Posts Tagged With: farmers


Persians first began using colored eggs to celebrate spring in 3,000 B.C. Thirteenth century Macedonians were the first Christians on record to use colored eggs in Easter celebrations. Crusaders returning from the Middle East spread the custom of coloring eggs, and Europeans began to use them to celebrate Easter and other warm weather holidays.  When I read these things I always wonder how they know?  So I went to Snopes, and here is what they have to say about Easter.

The Easter Bunny doesn’t lay eggs, but in ancient times as now, everyone recognizes the bunny as a fertile creature. Tasty, too.  I know they don’t have enough fat to sustain life. Certain Indian tribes,  stuck on reservations with  poor hunting and only rabbits to eat, failed to flourish and could whither away and die.  But, the eggs of a chicken, can sustain life. A tip about eggs. Store eggs in the frig for a few days or a week before boiling. They peel easier than fresh eggs.

We had plenty of rabbits on our property when we were kids and my mother browned them in a dry pan with just a wipe of bacon grease.  Then she put the lid on to roast them on a slow wood fire.  Easier to prepare than plucking a chicken, and just as tasty.  We ate plenty of rabbit meat when we were kids, until the rabbits got infected with blisters. That ended it.

Home grown rabbit is bigger and fatter. Milder tasting, but still worth a try on Easter. And, remember, you cook rabbit, not bunnies.

A stuffed rabbit recipe, great for Easter, can replace that lamb shoulder or ham.

2 tsp cooking oil
2 tbsp finely minced onion
1/4 cup finely minced celery
2 cups soft bread crumbs
1/2 tsp salt
1/4 tsp pepper
1/4 tsp ground dry ginger
2 tsp soy sauce
1/4 cup chopped water chestnuts
1/3 cup chicken broth or rabbit stock
1 rabbit, about 4 to 7 lbs (whole)
1 tbsp soft butter
1/2 tsp paprika
2 tbsp marmalade
2 tsp bottled steak sauce

Heat oil in a small skillet. Add onion and celery, sauté until soft. In a large bowl, mix onion, celery and next 7 ingredients. Spoon into cavity of rabbit, fasten with skewers. Blend butter and paprika, brush on surface of rabbit. Roast, covered, at (350°F) for 50 minutes after juices begin to sizzle. Mix marmalade and steak sauce, spoon over rabbit. Roast uncovered, 20 minutes longer.

Small markets or local backyard farmers have rabbit, (and goat) for sale. It makes a nice change.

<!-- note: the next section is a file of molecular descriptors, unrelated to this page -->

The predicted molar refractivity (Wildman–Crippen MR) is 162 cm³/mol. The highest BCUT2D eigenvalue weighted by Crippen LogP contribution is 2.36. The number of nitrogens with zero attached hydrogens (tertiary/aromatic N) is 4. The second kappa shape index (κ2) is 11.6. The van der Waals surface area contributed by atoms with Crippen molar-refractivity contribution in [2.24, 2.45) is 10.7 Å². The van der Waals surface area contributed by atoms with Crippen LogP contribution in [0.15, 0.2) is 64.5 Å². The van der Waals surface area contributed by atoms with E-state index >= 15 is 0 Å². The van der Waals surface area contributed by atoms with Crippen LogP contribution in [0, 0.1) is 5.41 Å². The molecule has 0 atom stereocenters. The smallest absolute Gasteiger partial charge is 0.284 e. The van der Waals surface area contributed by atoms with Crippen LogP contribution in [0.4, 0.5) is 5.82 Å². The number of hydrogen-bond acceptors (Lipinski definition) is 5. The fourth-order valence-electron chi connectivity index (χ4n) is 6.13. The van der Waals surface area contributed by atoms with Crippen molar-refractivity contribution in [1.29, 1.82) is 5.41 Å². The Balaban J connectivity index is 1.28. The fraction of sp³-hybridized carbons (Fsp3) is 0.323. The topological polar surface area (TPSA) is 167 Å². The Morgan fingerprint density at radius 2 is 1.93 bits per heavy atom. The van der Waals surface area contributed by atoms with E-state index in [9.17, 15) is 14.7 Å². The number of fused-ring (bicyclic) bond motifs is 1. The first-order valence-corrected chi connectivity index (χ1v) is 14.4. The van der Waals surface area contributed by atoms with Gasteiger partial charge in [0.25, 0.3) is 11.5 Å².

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My background is pretty rustic. My brother is in front of the two room log house we lived in. Behind it, is a clapboard building my father dragged on to the property with horses and a dray to house hunters in the winter. It contained four home-made bunks, a table, and a wood stove. We lived entirely off the land and hunters brought in extra money. We had no indoor plumbing and, at first, no electricity, either.
When I first moved to California, someone invited me to go camping. I wasn’t interested. I LIVED that way. A wood fire holds no romance for one such as me because I disliked stacking wood, the dirt, the chips from my father’s axe that I had to pick up by the wagon load for kindling. Typical kid complaints while we took for granted the whole outdoors and bountiful nature at our feet.
With my recent visit from my old neighbors, I’m reminded of the wonderful things about living poor. I’m grounded, hard working, practical, a conservationist. (That is the word we used before environmentalist became common.) It surprised me that the years could wash away and we could reconnect and feel that we had a lot in common even though Bernice and Marie, each became the wife of farmers, had no higher education, and remained in the same, small community of Hardwood, Mi.
Pat, on the other hand, moved to Indiana and worked in the “big city.” None of us attended college and all of us consider ourselves “successful”, whatever that means. Let us say, we are no longer poor.
I believe we reconnected so easily because we share the same values. Hard work, the importance of family, self sufficiency, and consistency, come to mind. We share attitudes of stick-to-it, never give up, help yourself and above all, be a good neighbor. There was an-I can do anything anyone else can d0-attitude at our house. I feel so fortunate that my folks drilled those values home. As a consequence, we were rich in friends and self satisfaction. I believe I’ve retained those values today and they have held me in good stead.
The biggest difference, as it turns out, is I have good health insurance and have retired. Pat, the city worker, the same. Farmers typically do not have health insurance, and that difference is enormous for Bernice, whose husband died of a long catastrophic illness. She now works, at age 71, in an Indian Casino to pay for her deceased husband’s medical bills that were enormous. Marie, too, a widow, has a low social security income and no medical insurance. She is 78 and typical of the type of salt-of-the-earth, hard working person who needs affordable health insurance. Well, enough said.
I actually meant to blog today about the National Parks, another “camping” venue, but I got carried away with nostalgia. Maybe tomorrow.
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